Free agency meant, of course, much-higher salaries, and eventually the mega-business that Major League Baseball is today. Miller and the organized players were able to fight for pension funds and licensing rights, and help the game grow through a period of mass increases in revenue.
Miller negotiated the 1st CBA with MLB owners in 1968. What got noticed most was a raise in the minimum salary for players, from $6,000 to $10,000 per year. (salaries of 5 figures no longer exist).
Baseball historians, however, will point to the establishment of a procedure as the most important element of the 1968 CBA: formal structure for the relationship of players with the owners, something that never existed before. This included a process to bring player grievances before the MLB commissioner.
The very first player strike occurred in 1972, when owners balked at increasing player pension funds. (Games lost in this strike were not rescheduled, resulting in the Detroit Tigers winning the American League East by a half game because they played 1 more game than the Boston Red Sox).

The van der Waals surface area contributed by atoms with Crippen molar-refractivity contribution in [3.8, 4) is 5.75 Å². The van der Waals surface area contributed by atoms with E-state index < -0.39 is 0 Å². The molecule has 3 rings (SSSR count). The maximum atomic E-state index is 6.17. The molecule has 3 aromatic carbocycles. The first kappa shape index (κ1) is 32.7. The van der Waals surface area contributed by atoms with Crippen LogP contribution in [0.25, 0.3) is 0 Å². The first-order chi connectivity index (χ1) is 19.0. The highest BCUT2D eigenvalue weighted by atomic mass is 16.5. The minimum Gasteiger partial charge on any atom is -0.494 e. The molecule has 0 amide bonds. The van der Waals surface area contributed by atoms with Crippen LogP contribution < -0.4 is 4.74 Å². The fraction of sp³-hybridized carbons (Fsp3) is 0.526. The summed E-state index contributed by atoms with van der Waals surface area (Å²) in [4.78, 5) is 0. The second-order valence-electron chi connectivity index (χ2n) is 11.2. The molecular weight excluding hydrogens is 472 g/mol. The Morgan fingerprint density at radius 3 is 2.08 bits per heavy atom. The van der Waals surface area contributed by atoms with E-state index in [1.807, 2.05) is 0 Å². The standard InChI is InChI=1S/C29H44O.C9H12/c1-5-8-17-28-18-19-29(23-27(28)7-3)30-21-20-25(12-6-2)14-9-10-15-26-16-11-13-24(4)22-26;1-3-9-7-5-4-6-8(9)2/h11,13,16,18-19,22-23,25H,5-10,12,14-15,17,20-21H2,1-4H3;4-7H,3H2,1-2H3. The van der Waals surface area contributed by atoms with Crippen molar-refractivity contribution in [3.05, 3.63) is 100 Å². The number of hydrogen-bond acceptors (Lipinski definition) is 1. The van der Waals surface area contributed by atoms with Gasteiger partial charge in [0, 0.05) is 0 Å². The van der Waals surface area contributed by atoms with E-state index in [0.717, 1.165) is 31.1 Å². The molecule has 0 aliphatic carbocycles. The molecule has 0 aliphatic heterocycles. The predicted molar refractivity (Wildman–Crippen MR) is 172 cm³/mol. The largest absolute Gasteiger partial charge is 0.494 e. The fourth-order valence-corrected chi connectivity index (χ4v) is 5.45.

It was the courts in the next few years of the 1970s that finally freed players to pursue their own contracts with other teams in a free market. This concept, free agency, is what began the process of the multi-million-dollar, 10-year contracts of today.
It is important to separate the components of collective bargaining to understand how the parts of MLB fit in: